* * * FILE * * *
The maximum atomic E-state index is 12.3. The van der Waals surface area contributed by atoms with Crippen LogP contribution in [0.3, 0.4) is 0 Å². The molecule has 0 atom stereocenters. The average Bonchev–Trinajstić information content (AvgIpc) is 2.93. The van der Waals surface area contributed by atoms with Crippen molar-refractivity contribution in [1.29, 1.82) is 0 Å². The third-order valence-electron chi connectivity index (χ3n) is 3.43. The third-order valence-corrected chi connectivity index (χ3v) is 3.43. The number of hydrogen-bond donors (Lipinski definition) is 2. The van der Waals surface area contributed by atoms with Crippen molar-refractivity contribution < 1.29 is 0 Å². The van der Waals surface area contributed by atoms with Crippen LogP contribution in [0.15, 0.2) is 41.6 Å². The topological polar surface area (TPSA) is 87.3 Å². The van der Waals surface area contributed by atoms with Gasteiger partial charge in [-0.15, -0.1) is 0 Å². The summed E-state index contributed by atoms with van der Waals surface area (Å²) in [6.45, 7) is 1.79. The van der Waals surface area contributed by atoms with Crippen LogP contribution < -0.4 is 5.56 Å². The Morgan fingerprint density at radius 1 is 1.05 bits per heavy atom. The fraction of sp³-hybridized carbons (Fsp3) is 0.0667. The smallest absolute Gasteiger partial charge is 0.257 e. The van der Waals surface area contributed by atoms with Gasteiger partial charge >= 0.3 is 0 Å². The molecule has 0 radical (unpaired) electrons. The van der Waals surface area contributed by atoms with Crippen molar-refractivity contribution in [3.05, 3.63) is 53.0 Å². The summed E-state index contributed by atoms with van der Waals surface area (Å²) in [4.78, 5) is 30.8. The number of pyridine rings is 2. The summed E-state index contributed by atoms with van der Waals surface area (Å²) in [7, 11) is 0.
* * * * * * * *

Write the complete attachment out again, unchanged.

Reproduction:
The maximum atomic E-state index is 12.3. The van der Waals surface area contributed by atoms with Crippen LogP contribution in [0.3, 0.4) is 0 Å². The molecule has 0 atom stereocenters. The average Bonchev–Trinajstić information content (AvgIpc) is 2.93. The van der Waals surface area contributed by atoms with Crippen molar-refractivity contribution in [1.29, 1.82) is 0 Å². The third-order valence-electron chi connectivity index (χ3n) is 3.43. The third-order valence-corrected chi connectivity index (χ3v) is 3.43. The number of hydrogen-bond donors (Lipinski definition) is 2. The van der Waals surface area contributed by atoms with Crippen molar-refractivity contribution < 1.29 is 0 Å². The van der Waals surface area contributed by atoms with Crippen LogP contribution in [0.15, 0.2) is 41.6 Å². The topological polar surface area (TPSA) is 87.3 Å². The van der Waals surface area contributed by atoms with Gasteiger partial charge in [-0.15, -0.1) is 0 Å². The summed E-state index contributed by atoms with van der Waals surface area (Å²) in [6.45, 7) is 1.79. The van der Waals surface area contributed by atoms with Crippen LogP contribution < -0.4 is 5.56 Å². The Morgan fingerprint density at radius 1 is 1.05 bits per heavy atom. The fraction of sp³-hybridized carbons (Fsp3) is 0.0667. The smallest absolute Gasteiger partial charge is 0.257 e. The van der Waals surface area contributed by atoms with Gasteiger partial charge >= 0.3 is 0 Å². The molecule has 0 radical (unpaired) electrons. The van der Waals surface area contributed by atoms with Crippen molar-refractivity contribution in [3.05, 3.63) is 53.0 Å². The summed E-state index contributed by atoms with van der Waals surface area (Å²) in [4.78, 5) is 30.8. The number of pyridine rings is 2. The summed E-state index contributed by atoms with van der Waals surface area (Å²) in [7, 11) is 0.